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The Afghan Immigration Crisis Is Bigger, Faster, More Traumatic. Are Ministries Ready?

Tens of thousands of Afghan evacuees are coming to the US without special status or government funding for resettlement, putting more responsibility on Christian donors and volunteers.

Eileen Wilson pulled up to work at the Hope Center for refugees and immigrants in Cleveland, only to find Afghan families from the surrounding area and beyond standing in line at its entrance and waiting in cars in the parking lot. Some had driven hours, even from out of state.

The crowds were a spillover from an emergency legal clinic held earlier that week in partnership with Catholic Charities. They were there to get help for their family members trapped in Afghanistan after the Taliban takeover.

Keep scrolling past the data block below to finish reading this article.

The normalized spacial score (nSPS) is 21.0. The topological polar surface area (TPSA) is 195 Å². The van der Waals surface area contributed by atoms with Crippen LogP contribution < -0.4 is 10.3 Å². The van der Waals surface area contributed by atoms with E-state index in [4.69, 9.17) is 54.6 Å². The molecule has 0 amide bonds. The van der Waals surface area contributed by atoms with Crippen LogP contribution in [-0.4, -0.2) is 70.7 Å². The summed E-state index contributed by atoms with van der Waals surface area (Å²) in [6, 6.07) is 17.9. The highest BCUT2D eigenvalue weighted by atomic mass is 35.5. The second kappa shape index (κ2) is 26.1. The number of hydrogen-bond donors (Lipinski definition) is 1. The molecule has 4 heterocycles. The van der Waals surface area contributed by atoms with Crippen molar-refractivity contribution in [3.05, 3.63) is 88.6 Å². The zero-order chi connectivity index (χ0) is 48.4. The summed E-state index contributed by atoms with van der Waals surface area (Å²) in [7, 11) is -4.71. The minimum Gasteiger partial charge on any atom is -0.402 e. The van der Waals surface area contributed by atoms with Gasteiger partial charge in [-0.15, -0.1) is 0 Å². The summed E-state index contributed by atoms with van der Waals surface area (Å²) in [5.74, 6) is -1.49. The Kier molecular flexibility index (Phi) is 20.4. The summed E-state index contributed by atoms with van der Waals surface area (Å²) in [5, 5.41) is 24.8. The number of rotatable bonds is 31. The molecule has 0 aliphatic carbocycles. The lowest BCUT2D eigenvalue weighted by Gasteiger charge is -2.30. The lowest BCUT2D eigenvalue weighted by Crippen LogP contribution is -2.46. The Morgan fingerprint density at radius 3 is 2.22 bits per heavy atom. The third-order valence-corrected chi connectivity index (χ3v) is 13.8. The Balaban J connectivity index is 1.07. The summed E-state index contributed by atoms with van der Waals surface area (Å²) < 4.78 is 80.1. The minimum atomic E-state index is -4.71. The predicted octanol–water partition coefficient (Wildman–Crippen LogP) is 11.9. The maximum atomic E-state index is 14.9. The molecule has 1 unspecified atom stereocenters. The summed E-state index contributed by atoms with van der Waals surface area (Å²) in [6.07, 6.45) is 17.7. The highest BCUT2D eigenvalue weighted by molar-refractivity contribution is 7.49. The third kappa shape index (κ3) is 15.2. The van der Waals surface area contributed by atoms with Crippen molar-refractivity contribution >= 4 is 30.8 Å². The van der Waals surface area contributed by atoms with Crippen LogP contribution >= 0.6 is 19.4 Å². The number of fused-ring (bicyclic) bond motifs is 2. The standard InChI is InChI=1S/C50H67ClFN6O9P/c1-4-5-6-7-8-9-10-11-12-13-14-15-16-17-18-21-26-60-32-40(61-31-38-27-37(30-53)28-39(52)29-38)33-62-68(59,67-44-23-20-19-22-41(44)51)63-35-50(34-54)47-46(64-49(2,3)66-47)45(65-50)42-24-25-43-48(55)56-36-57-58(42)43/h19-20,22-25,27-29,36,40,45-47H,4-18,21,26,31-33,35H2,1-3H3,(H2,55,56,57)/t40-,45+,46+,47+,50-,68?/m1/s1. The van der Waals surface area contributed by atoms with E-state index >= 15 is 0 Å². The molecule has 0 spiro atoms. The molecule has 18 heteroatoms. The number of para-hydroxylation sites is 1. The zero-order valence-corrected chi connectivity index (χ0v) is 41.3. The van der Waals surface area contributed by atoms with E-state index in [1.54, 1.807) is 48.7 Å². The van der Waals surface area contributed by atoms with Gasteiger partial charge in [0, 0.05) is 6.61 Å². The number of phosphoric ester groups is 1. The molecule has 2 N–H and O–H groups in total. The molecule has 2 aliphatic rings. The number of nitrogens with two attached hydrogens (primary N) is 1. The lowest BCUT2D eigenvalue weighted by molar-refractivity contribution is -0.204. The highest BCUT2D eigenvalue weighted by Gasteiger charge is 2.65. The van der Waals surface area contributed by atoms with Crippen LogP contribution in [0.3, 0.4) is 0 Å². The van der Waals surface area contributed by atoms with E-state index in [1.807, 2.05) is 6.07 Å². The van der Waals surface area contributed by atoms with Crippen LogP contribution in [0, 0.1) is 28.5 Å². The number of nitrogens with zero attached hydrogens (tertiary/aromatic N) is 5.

Every day for weeks, Afghans have showed up at the Hope Center. They’re placed on a waiting list to be assigned a pro bono lawyer to help them file immigration paperwork for up to three family members back home.

“I think we’ve met most of the Afghan people in Cleveland,” said Wilson, who directs the nonprofit.

A founding member of the Refugee Services Collaborative of Greater Cleveland, the Hope Center is the only evangelical organization in Ohio providing specialized services for refugees, including a full-time attorney on staff, after World Relief Akron shut down in 2019.

Within four days, the center was able to exceed its fundraising goal and collect over $66,000 from donors, enough to file applications for over a hundred family members under the provisions of a designated immigration status called humanitarian parole.

With 18,000 Special Immigrant Visa (SIV) applications already backlogged and the lengthy timeline of the traditional refugee route, parolee status—once rarely used—is now being encouraged by the government as a stopgap legal measure to get as many Afghans into and through the immigration pipeline as quickly as possible, once their application is approved.

The parole application is …

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